National Guard, residents combat mudslides from Pole Creek, Bald Mountain fires

608
- Advertisement -
Residents of Woodland Hills worked throughout the day filling and placing sandbags. (John Wallace)

Government forces and community members worked together to help prevent further damages to Woodland Hills and Elk Ridge properties after the recent fires left residents’ property vulnerable to flooding and mudslides, caused by Tropical Storm Rosa.

As of Oct. 2, the Bald Mountain fire covers 18,620 acres and is 100 percent contained. The Pole Creek Fire covers 102,231 acres and is 87 percent contained, according to Utah Fire Info.

The Bald Mountain and Pole Creek fires devastated the land surrounding Woodland Hills and Elk Ridge. The fires created massive burn scars across the mountains and destroyed vegetation which increases the probability of flash floods and mudslides, according to Major D.J Gibb of the Utah National Guard.

Gibb said Gov. Gary Herbert activated 200 members of the Utah National Guard on Monday, Oct. 1 to assist in relief and preparation efforts. The Utah National Guard prepared residential areas by placing barriers, making sandbags, moving debris and keeping water flow areas clear.

Gibb said the guard members arrived in the evening on Oct. 1 and helped residents put together 19,000 sandbags and place 4,000 feet of concrete barriers which were provided by the Utah Department of Transportation. The National Guard provided bulldozers, vans, loaders and dump trucks to help move around the people and the dirt.

The National Guard and community member efforts are in response to the current flood and mudslide threats and are to prevent future damage to the communities.

“With this burn scarring, it’s going to be months and years ahead where they are going to have to be careful with water saturation on the mountainside,” Gibb said. “So the efforts we’re taking today will hopefully help mitigate some of that, should the water run off into these communities.”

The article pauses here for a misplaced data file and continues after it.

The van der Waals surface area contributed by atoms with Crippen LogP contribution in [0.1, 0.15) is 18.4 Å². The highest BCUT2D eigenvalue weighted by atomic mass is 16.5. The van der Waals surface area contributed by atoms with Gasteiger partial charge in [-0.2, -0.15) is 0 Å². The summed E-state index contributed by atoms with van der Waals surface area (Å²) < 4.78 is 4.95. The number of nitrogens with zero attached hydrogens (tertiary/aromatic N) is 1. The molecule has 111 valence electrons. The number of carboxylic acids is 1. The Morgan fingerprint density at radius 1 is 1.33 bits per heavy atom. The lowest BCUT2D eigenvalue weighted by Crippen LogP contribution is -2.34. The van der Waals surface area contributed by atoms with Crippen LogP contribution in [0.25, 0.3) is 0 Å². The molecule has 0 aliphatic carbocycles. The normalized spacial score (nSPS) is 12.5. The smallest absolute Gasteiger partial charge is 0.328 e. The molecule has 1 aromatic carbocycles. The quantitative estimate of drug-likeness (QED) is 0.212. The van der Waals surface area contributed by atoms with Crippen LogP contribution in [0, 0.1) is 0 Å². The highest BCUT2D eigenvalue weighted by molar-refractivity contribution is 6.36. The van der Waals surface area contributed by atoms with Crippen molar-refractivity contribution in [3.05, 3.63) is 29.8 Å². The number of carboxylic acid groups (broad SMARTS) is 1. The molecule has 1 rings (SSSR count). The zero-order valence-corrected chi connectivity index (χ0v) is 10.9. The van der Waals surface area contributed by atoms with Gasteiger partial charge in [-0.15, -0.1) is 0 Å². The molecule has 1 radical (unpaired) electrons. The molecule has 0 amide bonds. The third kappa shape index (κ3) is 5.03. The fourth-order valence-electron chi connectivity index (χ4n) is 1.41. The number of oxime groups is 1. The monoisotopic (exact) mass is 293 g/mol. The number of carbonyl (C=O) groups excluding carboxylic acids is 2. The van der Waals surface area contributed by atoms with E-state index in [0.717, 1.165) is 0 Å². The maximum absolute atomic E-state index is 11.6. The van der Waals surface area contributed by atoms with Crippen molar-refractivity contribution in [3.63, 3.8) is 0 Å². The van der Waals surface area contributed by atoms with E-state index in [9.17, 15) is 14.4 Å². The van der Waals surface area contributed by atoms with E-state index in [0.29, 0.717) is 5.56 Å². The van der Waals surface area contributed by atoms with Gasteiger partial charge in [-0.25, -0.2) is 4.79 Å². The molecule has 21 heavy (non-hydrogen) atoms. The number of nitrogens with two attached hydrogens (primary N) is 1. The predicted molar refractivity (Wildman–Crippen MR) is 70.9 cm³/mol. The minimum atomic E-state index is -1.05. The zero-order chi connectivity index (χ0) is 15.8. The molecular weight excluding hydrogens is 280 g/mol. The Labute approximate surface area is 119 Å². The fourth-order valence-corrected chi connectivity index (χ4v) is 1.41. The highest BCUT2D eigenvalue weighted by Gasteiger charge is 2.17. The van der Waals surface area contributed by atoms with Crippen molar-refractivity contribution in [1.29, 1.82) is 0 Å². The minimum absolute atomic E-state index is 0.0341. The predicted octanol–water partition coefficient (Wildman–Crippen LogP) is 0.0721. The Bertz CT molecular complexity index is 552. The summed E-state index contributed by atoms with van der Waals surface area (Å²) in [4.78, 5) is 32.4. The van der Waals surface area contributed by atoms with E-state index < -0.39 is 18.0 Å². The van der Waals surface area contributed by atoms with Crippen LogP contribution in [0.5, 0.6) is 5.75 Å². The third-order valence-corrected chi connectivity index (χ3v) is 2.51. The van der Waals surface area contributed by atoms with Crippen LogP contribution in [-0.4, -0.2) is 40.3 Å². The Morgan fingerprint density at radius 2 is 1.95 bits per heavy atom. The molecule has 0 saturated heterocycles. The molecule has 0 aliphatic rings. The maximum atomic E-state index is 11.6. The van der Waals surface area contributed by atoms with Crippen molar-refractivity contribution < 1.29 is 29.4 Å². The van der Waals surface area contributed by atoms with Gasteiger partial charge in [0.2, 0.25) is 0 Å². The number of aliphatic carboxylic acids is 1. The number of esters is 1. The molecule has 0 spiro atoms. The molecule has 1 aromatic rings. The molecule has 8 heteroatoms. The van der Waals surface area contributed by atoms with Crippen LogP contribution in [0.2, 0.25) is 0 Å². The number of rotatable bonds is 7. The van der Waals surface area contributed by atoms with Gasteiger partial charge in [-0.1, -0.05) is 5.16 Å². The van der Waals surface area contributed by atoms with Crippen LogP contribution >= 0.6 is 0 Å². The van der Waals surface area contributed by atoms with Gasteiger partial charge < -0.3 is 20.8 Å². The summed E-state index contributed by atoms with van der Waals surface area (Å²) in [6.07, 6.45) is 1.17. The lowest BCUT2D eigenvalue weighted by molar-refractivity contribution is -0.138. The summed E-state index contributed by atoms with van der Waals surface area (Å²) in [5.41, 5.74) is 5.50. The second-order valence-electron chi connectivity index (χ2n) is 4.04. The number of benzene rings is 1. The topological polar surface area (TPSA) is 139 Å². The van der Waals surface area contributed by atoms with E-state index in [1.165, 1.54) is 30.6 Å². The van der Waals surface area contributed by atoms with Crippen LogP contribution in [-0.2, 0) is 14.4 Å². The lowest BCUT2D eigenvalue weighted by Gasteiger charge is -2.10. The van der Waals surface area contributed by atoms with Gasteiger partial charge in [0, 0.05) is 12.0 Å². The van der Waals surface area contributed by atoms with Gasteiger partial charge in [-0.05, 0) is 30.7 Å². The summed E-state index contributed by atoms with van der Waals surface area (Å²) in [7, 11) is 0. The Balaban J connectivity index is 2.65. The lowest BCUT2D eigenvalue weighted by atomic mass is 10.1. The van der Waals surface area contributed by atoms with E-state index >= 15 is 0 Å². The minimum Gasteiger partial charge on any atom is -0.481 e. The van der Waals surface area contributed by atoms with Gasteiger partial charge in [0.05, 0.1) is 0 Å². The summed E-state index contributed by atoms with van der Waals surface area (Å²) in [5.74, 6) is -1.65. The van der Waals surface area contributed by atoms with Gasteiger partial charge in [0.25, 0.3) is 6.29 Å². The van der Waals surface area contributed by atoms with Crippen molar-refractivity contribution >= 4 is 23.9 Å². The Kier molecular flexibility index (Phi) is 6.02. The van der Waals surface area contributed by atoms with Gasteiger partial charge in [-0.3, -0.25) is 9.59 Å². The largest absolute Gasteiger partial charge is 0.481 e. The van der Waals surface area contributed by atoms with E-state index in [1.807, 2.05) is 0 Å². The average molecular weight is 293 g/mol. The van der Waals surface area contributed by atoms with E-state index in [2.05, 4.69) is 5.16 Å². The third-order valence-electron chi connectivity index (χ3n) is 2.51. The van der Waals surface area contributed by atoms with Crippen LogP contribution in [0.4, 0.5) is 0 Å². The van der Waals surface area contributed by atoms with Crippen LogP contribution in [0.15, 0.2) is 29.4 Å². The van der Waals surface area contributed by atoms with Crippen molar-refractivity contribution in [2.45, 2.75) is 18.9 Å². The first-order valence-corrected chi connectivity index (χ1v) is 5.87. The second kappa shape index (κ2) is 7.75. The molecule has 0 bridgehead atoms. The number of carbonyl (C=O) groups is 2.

Elk Ridge city officials are currently working on a long-term recovery plan. Officials will study how and where the water will flow, said Royce Swensen, an Elk Ridge city recorder.

“We need to know things like, are we dealing with just water or debris? We have engineers involved and experts in areas that will help us understand that,” Swensen added.

Richard Woodruff, the communications director of the Utah Nevada Region Red Cross said the Red Cross is not directly involved in the relief efforts but is ready to provide help if needed. Much of what the Red Cross does is provide mass care in the forms of food and shelter.

We’re all about preparedness. We’ll always be disseminating information on flood and mudslide safety and preparedness. Our whole cycle is about preparing, responding and recovering to disasters,” Woodruff said.

The American Red Cross’s website has tips for responding to natural disasters and apps to help residents stay prepared.

19,000 sandbags were made using sandbagging machines provided by the National Guard. (John Wallace)

Residents also provided relief to those at risk from the mudslides in Elk Ridge, Woodland Hills and neighboring cities by helping fill sandbags and moving barriers.

“Everybody’s involvement has been wonderful. Our neighboring communities have been wonderful. Everything has been handled well. We have seen service and miracles on a daily basis,” said John Wallace, a Woodland Hills resident.

Print Friendly, PDF & Email